Ok, What's The Deal With Berowne?

…And by that I mean the spelling of his name. I get that Biron / Berowne are the same person, but what’s the story on the change? I actually flipped through a Who’s Who book at Borders the other day looking up Berowne, and he wasn’t even listed under that name, not even a “See Biron.”
To add a little more depth to the question, how about pronunciation? I found this via Google books :

Biron, or Berowne, as it appears in the early copies, is accented on the second syllable and rhymes with “moon”.

Really? So those are both pronounced the same way? If I saw Biron I would assume was pronounced more like BYE-run.

Related Posts

2 thoughts on “Ok, What's The Deal With Berowne?

  1. It's a matter of how much one wants to modernize spelling. There are such things as old-spelling modern editions (one of the Oxford editions, for instance), which retain all the spelling in the sources (or make minor emendments like eliminating the long s). But most other editions modernize the spelling of most of the ordinary words and some of the proper names (at least regularizing them).

    But how much? That's where editions and their editors differ and keep life interesting. Most of us are used to the mid-19th-century Cambridge edition (which also became the Globe edition — I hope I'm remembering all this right), as it's long been public domain and could be reprinted cheaply by any publisher that cared to. And it modernizes most of the older spellings, but not all, quite arbitrarily. The modern-spelling Oxford edition goes much further, rightly in my opinion.

    Anyway, getting back to Berowne. That's the Folio spelling. Many editions have retained it. Others have decided to use Biron, as the French name Shakespeare was probably aiming at. And interestingly, some editions that leave most of the other names unchanged have made the Biron emendation. I recall a paperback student's guide to Shakespeare that gave cast lists for all the plays, and all the names matched what was in my big single-volume edition (which used Cambridge) — except they listed Biron, and I was used to Berowne. No idea why he got singled out.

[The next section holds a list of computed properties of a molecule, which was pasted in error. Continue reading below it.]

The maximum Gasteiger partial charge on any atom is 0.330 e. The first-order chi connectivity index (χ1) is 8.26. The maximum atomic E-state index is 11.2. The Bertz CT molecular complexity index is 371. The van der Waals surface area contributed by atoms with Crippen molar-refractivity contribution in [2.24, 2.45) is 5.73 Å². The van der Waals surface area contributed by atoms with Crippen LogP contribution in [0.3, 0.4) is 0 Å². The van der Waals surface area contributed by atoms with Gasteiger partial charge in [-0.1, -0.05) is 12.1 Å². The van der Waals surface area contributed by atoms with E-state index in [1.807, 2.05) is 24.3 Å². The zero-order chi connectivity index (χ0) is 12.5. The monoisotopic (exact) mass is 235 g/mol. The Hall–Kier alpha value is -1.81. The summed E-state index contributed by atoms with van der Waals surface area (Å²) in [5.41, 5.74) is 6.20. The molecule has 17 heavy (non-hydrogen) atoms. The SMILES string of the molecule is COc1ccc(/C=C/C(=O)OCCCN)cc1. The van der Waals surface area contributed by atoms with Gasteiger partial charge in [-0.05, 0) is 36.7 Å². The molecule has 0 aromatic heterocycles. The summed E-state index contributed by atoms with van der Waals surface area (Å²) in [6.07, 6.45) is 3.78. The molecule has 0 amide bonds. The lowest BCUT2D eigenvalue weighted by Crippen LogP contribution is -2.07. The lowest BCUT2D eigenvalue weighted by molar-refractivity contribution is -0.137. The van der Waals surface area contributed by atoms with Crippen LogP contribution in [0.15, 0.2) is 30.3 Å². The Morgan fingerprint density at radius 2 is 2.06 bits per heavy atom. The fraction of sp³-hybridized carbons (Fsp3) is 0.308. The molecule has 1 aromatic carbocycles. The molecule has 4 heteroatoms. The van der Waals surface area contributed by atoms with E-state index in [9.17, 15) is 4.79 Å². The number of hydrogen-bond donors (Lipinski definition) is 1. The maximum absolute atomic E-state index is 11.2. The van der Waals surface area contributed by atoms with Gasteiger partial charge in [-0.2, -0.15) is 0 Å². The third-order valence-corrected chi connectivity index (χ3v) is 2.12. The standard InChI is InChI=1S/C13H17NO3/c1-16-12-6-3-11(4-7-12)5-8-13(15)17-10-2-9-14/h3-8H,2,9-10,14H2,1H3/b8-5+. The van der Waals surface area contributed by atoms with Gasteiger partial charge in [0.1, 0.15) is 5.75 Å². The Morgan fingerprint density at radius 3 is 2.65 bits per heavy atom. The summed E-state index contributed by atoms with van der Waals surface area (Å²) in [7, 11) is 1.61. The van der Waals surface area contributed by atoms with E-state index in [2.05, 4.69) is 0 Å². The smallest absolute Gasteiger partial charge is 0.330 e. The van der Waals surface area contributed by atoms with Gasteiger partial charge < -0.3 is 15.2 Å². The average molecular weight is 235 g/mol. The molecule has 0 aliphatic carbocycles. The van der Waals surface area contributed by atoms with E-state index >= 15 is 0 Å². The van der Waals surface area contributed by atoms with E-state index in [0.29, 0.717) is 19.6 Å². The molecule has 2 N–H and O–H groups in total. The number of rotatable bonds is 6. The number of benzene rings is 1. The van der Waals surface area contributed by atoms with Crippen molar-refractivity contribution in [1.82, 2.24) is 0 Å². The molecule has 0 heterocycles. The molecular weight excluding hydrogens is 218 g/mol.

One of the new Oxford spellings of which I heartily approve is Petruccio. Shakespeare clearly was spelling phonetically, but too many productions now (mis)apply authentic Italian pronunciation to render him Petrukio, rather than use the Anglo-American "ch" sound.

  2. As this hasn't generated further comment, maybe I can venture to add that William Shakespeare: A Textual Companion (to the Oxford Edition, by its editors) is one of the most engrossing pieces of reading I own. I continue to dip into it for one play or another.

    It goes into questions I haven't seen conveyed with such clarity or in such depth elsewhere — issues of transmission of texts, authorial revision, editorial responsibility (including changes that editors ought to make but mostly don't). And it offers line-by-line discussion of each point that arose in creating this edition. For those interested, as I am, it's treasure.

Leave a Reply

Your email address will not be published. Required fields are marked *